FINIS Tip of the Week: Freestyle Initial Catch


Welcome to the “FINIS Tip of the Week.” Swimming World will be bringing you a topic that we’ll explore with drills and concepts for you to implement with your team on a regular basis. While certain weeks may be more appropriate for specific levels of swimming (club, high school, college, or masters), each tip is meant to be flexible for your needs and inclusive for all levels of swimming.

This month’s tip series is focused on the all-important freestyle catch. Arguably the most important part of any freestyle, developing and maintaining an efficient freestyle catch is crucial for swimmers at any ability level.

The last two articles in the series focused on the hand entry and extension to set up a high elbow freestyle catch, and this week will give you some tips in developing solid contact in the initial stages of the pull phase of the stroke.

Initial Contact…

Making sure you have a “hold” of the water from the very beginning of your pull is essential to having an effective catch. The faster you are able to make contact with the water that propels you forward, the more efficient your pull will be. General things to look for in the initial phase of the catch are making sure the fingertips are pointed down with the face of palm pressing behind you and to maintain that position through the pull phase of the stroke.

Sculling is a great way to making sure you are developing a good hold on the water early on in your catch. Front sculling can help increase your awareness of when you have a hold on the water. To make things interesting you can even experiment with front quadrant sculling where you mimic the initial pull phase of the stroke before progressing into full on underwater recovery drill.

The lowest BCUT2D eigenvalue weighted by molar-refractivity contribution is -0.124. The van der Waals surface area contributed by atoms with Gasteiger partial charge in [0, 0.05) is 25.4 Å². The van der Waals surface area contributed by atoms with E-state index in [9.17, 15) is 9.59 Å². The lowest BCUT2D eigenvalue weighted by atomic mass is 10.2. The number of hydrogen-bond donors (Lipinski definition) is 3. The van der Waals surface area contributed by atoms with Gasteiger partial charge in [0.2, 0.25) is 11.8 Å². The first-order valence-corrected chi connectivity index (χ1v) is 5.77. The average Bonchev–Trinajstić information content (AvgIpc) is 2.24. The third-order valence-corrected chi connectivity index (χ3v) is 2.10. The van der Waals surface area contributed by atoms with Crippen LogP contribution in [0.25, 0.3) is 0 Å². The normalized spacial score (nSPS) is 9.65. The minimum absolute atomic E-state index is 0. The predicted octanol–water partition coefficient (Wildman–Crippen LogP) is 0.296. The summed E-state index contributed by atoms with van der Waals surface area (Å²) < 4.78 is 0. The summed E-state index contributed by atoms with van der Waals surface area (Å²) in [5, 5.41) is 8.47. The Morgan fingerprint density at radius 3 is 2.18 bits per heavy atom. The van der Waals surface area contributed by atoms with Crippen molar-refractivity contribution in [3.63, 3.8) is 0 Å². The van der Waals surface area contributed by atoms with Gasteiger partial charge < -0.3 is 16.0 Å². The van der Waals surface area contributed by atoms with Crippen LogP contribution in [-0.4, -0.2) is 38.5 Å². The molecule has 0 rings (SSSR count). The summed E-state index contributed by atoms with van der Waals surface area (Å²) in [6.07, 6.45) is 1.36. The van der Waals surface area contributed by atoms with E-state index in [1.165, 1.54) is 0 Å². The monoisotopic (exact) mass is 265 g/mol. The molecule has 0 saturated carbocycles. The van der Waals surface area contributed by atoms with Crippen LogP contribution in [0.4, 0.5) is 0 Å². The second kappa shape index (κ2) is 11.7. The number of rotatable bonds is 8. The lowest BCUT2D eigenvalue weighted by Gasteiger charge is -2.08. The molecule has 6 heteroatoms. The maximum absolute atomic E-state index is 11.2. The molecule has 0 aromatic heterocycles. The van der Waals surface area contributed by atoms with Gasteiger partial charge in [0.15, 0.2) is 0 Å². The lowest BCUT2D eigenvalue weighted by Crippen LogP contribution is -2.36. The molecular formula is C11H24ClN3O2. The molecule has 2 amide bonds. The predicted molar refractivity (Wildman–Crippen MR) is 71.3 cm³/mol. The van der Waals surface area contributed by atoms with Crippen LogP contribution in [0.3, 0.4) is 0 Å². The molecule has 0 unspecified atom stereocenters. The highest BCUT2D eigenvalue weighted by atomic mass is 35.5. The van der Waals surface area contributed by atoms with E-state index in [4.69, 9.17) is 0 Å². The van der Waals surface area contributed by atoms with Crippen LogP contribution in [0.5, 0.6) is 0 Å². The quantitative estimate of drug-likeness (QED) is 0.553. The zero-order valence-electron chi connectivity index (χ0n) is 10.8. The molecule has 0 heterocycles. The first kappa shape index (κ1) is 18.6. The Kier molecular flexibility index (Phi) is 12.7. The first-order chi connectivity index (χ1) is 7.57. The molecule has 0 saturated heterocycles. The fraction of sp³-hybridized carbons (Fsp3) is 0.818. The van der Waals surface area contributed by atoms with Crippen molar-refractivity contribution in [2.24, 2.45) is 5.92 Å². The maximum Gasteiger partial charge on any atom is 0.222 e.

High (And Deep!) Elbow…

It is common knowledge when it comes to the catch that you want a high elbow position with your elbow above your wrist and your wrist above your hand. But another important consideration is how deep that high elbow is positioned in the water.

You want to avoid having a “shallow” elbow position that can cause you to slip in the second half of your stroke. Make sure your elbow is deep enough that you establish a strong anchor in the water and that can give you enough room to finish your stroke without losing any pull in the water. Head up freestyle is a great drill to work on this, as it forces you directly into a strong catch position deep in the water.

All swimming and dryland training and instruction should be performed under the supervision of a qualified coach or instructor, and in circumstances that ensure the safety of participants.

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